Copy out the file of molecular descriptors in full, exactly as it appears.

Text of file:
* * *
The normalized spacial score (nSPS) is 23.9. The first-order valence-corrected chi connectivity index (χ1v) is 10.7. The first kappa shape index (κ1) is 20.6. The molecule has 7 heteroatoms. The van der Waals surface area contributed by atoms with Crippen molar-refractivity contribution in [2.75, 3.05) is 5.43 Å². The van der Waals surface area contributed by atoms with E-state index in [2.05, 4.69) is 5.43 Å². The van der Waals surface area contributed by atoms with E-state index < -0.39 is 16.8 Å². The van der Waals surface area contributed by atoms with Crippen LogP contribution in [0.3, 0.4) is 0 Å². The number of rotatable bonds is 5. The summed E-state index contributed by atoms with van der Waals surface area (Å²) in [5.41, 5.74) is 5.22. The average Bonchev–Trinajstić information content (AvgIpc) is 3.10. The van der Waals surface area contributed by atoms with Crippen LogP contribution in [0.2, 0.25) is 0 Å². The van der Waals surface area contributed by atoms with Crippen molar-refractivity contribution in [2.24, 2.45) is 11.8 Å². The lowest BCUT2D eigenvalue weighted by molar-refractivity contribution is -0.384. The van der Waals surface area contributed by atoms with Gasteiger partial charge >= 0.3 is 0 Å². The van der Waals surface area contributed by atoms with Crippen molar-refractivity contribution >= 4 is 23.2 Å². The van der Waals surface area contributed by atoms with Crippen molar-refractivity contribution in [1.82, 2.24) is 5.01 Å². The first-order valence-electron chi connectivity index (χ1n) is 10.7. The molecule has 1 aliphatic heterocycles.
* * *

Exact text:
The normalized spacial score (nSPS) is 23.9. The first-order valence-corrected chi connectivity index (χ1v) is 10.7. The first kappa shape index (κ1) is 20.6. The molecule has 7 heteroatoms. The van der Waals surface area contributed by atoms with Crippen molar-refractivity contribution in [2.75, 3.05) is 5.43 Å². The van der Waals surface area contributed by atoms with E-state index in [2.05, 4.69) is 5.43 Å². The van der Waals surface area contributed by atoms with E-state index < -0.39 is 16.8 Å². The van der Waals surface area contributed by atoms with Crippen LogP contribution in [0.3, 0.4) is 0 Å². The number of rotatable bonds is 5. The summed E-state index contributed by atoms with van der Waals surface area (Å²) in [5.41, 5.74) is 5.22. The average Bonchev–Trinajstić information content (AvgIpc) is 3.10. The van der Waals surface area contributed by atoms with Crippen LogP contribution in [0.2, 0.25) is 0 Å². The van der Waals surface area contributed by atoms with Crippen molar-refractivity contribution in [2.24, 2.45) is 11.8 Å². The lowest BCUT2D eigenvalue weighted by molar-refractivity contribution is -0.384. The van der Waals surface area contributed by atoms with Gasteiger partial charge >= 0.3 is 0 Å². The van der Waals surface area contributed by atoms with Crippen molar-refractivity contribution >= 4 is 23.2 Å². The van der Waals surface area contributed by atoms with Crippen molar-refractivity contribution in [1.82, 2.24) is 5.01 Å². The first-order valence-electron chi connectivity index (χ1n) is 10.7. The molecule has 1 aliphatic heterocycles.